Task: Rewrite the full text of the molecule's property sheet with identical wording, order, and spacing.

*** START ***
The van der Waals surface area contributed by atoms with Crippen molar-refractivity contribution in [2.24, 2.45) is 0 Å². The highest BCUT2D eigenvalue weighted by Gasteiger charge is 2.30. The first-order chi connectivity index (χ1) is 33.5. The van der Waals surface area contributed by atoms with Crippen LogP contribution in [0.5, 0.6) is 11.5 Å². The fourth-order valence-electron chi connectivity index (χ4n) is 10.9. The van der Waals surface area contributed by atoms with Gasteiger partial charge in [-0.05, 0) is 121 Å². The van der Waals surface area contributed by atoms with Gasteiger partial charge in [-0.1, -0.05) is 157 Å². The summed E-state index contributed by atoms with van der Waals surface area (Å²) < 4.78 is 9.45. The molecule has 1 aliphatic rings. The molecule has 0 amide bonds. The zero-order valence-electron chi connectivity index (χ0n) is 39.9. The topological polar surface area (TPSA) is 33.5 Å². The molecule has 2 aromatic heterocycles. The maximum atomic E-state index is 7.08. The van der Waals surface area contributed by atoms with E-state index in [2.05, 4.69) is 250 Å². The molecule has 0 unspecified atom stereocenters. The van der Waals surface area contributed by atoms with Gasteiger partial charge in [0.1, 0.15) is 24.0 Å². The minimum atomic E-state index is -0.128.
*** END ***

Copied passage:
The van der Waals surface area contributed by atoms with Crippen molar-refractivity contribution in [2.24, 2.45) is 0 Å². The highest BCUT2D eigenvalue weighted by Gasteiger charge is 2.30. The first-order chi connectivity index (χ1) is 33.5. The van der Waals surface area contributed by atoms with Crippen LogP contribution in [0.5, 0.6) is 11.5 Å². The fourth-order valence-electron chi connectivity index (χ4n) is 10.9. The van der Waals surface area contributed by atoms with Gasteiger partial charge in [-0.05, 0) is 121 Å². The van der Waals surface area contributed by atoms with Gasteiger partial charge in [-0.1, -0.05) is 157 Å². The summed E-state index contributed by atoms with van der Waals surface area (Å²) < 4.78 is 9.45. The molecule has 1 aliphatic rings. The molecule has 0 amide bonds. The zero-order valence-electron chi connectivity index (χ0n) is 39.9. The topological polar surface area (TPSA) is 33.5 Å². The molecule has 2 aromatic heterocycles. The maximum atomic E-state index is 7.08. The van der Waals surface area contributed by atoms with E-state index in [2.05, 4.69) is 250 Å². The molecule has 0 unspecified atom stereocenters. The van der Waals surface area contributed by atoms with Gasteiger partial charge in [0.1, 0.15) is 24.0 Å². The minimum atomic E-state index is -0.128.